The migrant care workers who had no home to return after they got infected while caring for patients, and no shequ (community) to apply for hospitalization for them because they don’t have Wuhan hukou.

And the migrant workers who helped build a hospital miraculously in 10 days only to face discriminations and dreadful quarantine conditions when returned home.

Remember the woman medical workers who shaved their head and then their body was used by state media as a propaganda tool.

Remember the person who donated all the masks that were substitute for his unpaid salary.

Remember the director whose entire family of 4 were killed by the virus.

Remember the family of 5 – a young couple and their 3 children – who travelled from Hubei to Quanzhou and were all killed by the collapsing of the quarantine hotel they were placed in.

Remember the pregnant woman from rural Hubei who gave up treatment after her family had borrowed and spent 200k CNY on health care and they couldn’t afford it anymore. The doctor said her conditions were improving. The next day after she died, authorities announced free treatment for all covid-19 patients.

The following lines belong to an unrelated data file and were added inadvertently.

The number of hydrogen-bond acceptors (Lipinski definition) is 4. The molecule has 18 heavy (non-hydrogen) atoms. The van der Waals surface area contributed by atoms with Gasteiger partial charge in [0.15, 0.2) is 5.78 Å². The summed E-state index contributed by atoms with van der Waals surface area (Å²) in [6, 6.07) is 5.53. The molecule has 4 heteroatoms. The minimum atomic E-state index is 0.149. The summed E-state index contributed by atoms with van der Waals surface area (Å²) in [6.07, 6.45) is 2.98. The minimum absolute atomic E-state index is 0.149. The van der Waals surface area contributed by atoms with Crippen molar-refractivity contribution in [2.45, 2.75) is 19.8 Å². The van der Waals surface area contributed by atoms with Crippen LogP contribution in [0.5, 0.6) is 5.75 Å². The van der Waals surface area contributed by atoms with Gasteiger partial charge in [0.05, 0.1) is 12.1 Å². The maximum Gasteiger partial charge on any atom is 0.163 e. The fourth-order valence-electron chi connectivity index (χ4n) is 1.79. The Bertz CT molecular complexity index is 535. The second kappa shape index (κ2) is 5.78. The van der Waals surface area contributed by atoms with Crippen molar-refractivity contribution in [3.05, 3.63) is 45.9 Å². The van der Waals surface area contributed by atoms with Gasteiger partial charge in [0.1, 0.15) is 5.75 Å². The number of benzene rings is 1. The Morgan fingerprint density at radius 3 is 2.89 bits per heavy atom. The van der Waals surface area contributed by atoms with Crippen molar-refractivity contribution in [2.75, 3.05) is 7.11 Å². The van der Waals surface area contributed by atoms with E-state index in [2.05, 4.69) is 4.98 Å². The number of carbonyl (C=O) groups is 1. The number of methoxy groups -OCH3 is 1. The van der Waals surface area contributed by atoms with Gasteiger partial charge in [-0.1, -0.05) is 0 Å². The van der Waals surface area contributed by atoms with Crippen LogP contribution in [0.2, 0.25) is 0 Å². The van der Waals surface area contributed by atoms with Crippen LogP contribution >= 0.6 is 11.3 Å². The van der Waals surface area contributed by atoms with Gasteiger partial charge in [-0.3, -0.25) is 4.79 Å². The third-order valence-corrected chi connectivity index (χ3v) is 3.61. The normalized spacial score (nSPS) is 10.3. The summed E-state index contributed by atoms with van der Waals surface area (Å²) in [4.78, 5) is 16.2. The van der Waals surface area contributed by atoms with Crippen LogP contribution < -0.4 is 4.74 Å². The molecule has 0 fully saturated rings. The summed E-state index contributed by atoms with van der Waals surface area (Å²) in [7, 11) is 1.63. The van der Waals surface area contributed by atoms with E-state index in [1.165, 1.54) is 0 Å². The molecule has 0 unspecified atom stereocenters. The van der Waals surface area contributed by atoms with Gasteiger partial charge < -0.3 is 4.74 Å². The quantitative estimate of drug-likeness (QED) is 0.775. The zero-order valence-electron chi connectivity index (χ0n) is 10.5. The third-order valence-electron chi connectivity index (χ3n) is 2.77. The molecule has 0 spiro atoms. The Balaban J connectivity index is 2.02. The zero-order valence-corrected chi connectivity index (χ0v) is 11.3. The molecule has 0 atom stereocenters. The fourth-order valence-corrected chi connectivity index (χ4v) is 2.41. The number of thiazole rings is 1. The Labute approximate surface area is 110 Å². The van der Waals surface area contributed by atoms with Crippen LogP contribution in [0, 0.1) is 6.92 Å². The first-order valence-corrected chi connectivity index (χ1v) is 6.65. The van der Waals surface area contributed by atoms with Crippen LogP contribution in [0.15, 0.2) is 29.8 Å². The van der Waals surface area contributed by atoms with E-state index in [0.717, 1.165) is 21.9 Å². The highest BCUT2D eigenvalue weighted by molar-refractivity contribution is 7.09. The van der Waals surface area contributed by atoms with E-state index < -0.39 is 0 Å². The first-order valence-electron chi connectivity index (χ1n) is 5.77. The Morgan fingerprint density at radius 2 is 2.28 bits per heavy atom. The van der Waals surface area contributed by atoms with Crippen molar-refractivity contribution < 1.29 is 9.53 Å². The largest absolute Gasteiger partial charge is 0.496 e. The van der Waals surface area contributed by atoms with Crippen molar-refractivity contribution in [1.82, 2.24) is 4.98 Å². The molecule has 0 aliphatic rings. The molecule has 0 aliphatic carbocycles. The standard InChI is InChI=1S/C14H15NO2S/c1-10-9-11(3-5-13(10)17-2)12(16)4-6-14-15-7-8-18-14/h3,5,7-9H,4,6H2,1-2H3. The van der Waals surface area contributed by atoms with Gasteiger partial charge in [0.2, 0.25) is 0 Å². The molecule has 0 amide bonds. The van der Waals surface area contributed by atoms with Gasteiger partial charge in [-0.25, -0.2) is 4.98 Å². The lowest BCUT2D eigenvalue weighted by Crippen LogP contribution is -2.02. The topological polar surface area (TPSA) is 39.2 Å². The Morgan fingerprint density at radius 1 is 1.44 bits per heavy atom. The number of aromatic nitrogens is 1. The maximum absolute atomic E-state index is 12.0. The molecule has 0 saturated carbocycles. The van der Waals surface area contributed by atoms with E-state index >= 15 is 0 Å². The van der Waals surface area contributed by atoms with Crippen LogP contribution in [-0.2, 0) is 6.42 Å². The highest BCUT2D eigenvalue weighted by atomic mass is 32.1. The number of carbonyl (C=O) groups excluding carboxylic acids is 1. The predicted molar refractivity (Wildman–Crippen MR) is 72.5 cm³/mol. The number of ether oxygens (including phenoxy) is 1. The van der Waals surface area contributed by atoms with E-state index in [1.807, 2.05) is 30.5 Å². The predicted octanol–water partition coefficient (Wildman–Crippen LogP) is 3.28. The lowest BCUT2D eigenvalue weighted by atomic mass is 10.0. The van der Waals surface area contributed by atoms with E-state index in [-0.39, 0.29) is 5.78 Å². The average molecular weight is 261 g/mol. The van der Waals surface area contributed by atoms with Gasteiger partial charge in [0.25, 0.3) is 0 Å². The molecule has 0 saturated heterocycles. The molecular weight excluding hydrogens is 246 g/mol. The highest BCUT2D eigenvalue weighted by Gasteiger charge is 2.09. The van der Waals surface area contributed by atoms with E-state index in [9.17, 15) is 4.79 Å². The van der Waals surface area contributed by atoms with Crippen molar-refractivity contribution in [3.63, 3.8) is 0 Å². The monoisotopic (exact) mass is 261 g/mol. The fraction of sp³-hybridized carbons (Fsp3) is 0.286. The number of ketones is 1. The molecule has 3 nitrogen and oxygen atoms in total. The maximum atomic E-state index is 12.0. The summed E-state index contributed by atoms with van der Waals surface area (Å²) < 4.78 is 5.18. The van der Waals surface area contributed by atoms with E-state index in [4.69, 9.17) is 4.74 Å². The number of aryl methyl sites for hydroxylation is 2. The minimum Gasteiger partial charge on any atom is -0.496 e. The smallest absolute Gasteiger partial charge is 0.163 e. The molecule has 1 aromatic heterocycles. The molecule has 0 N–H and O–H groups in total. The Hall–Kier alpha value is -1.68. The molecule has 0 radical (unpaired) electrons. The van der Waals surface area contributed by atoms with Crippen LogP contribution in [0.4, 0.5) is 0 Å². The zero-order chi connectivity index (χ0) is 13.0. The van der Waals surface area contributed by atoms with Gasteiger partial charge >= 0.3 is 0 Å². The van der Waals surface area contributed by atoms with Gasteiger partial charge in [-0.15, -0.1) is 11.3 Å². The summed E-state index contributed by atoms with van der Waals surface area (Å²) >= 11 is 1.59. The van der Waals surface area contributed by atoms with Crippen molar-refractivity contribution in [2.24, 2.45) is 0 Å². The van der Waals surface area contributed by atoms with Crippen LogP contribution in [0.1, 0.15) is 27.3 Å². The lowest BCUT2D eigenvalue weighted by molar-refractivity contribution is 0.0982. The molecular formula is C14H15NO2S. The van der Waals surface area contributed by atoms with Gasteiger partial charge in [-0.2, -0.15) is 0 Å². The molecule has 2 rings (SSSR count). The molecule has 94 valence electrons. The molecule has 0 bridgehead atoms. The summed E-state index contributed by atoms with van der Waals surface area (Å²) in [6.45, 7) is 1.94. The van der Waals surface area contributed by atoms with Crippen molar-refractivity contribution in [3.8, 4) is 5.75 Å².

Remember the grandpa who learned to use weibo to seek for help after his daughter had already died from covid-19 and both granddaughter and himself were infected. He died a month after he sent that first “nihao” post.

Remember the 29-year-old doctor who died of covid-19, leaving behind her 2-year-old son and her husband and first love. They had met in medical school and planned to “grow old together”.

Remember the doctor who wrote “I can” & “I understand” on that “letter of reprimend”.

We’ll never know the full extent of it. But for the tip of iceberg we know: Never forget. Never forgive.

—-

Crowd-sourced online archives:

https://www.wuhancrisis.com/

https://www.notion.so/Ta-2af4f6e044d94e4580d399dc1d9b2fc5

Politics and the Chinese language

I doubt if I’ll have time for any ‘serious’ blogging here but for now I might use this place for organizing and recollecting some of my tweets – or, fragments of thought in the time of fragmentation. Today’s theme is politics and the Chinese language, including political “newspeak”, internet slang terms, and some other stuff.

If interested I also wrote something about how censorship has corrupted the Chinese language on my 中文博客.

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Beijing, 2014